Google plans to reach more communities and bring its Fiber Internet service to residents in public and affordable housing locations.

The move is in line with the program ConnectHome, which was launched by the White House and the U.S. Department of Housing and Urban Development (HUD). On its pilot launch, the program aims to cover more than 275,000 low-income families including almost 200,000 children across 27 cities.

Google Fiber is currently available in three pricing options. The basic plan, which offers a speed of 5MB per second, is free from monthly charges although it comes with an installation fee of $300. The next option offers a much higher speed per second and charges $70 a month, although there's no need to pay for an installation. There's also a bundled plan that includes 1GB of Internet and 150-plus TV channels, which costs $130 every month.

However, the new initiative will bring Google Fiber services to low-income residents for $0 a month and with no installation fee.

"Today, in all of our Google Fiber markets, we're launching a program to connect residents in select public and affordable housing properties for $0/month with no installation fee," said Google in a blog post.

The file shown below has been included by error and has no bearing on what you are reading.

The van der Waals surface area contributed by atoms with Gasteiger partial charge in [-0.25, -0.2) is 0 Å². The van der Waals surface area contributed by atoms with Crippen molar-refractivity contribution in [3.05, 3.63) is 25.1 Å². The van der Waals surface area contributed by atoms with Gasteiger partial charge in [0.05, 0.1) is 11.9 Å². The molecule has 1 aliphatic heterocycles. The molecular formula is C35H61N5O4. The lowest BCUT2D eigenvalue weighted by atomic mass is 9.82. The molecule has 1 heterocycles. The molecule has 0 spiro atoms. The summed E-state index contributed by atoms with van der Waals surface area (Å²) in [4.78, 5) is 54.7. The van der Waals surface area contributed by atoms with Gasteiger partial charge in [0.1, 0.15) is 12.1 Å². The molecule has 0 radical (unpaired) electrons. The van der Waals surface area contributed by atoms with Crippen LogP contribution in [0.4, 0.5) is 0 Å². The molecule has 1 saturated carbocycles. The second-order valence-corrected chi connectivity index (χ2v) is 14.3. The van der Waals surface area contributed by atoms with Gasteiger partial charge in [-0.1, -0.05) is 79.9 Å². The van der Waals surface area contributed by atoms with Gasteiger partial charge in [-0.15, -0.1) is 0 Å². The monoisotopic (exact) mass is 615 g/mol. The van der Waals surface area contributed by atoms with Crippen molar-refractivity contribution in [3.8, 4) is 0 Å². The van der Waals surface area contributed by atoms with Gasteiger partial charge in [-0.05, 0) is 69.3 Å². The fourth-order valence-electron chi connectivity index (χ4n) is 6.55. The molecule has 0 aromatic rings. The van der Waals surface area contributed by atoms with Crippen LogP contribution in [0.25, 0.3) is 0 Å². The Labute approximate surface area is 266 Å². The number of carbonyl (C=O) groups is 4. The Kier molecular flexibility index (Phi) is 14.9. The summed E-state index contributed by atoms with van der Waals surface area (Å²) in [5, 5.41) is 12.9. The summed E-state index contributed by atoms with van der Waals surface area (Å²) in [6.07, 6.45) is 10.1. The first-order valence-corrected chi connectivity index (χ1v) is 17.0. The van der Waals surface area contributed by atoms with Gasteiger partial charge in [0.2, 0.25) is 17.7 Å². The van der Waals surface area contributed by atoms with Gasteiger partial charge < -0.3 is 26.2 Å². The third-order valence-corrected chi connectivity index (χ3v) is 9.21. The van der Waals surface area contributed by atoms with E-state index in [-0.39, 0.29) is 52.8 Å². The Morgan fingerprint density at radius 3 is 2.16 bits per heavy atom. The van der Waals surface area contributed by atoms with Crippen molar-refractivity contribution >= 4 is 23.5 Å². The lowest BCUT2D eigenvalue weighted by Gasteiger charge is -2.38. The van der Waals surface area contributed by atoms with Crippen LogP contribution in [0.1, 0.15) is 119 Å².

Apart from bringing fast and cost-free Internet services, Google will also offer basic computer courses to residents and create computer training labs in each of the company's Fiber markets.

"Providing an Internet connection is just one piece of the puzzle," wrote Erica Swanson, Google Fiber's head of community impact. "People can only take advantage of the many benefits of the Web when they understand why it matters and know how to use it."

At present, Google Fiber is live and running in three cities, Provo, Kansas City and Austin. Five more cities are already lined up for an expansion; these include Raleigh-Durham, Charlotte, Atlanta, Nashville and Salt Lake City. Other sites such as Phoenix, San Antonio, Portland and San Jose are also potential locations for expansion.

The ConnectHome program is aimed at keeping school kids online when they get home from school and they need to access the Internet to do their homework. If the initiative proves to be successful, it will allow a number of public housing students to enjoy the same educational opportunities that are usually only present in middle and upper class households.

Google first rolled out its Fiber Internet service to housing project residents in Austin, Texas in November after partnering with the Housing Authority in Austin. It was deemed as a successful venture with more than 90 percent of the residents who came from public housing locations able to sign up for the service, while more than half were able to complete the digital literacy training that came with the program.

"With support from local organizations and city leaders, we hope to see this same kind of success across the country," added Swanson.

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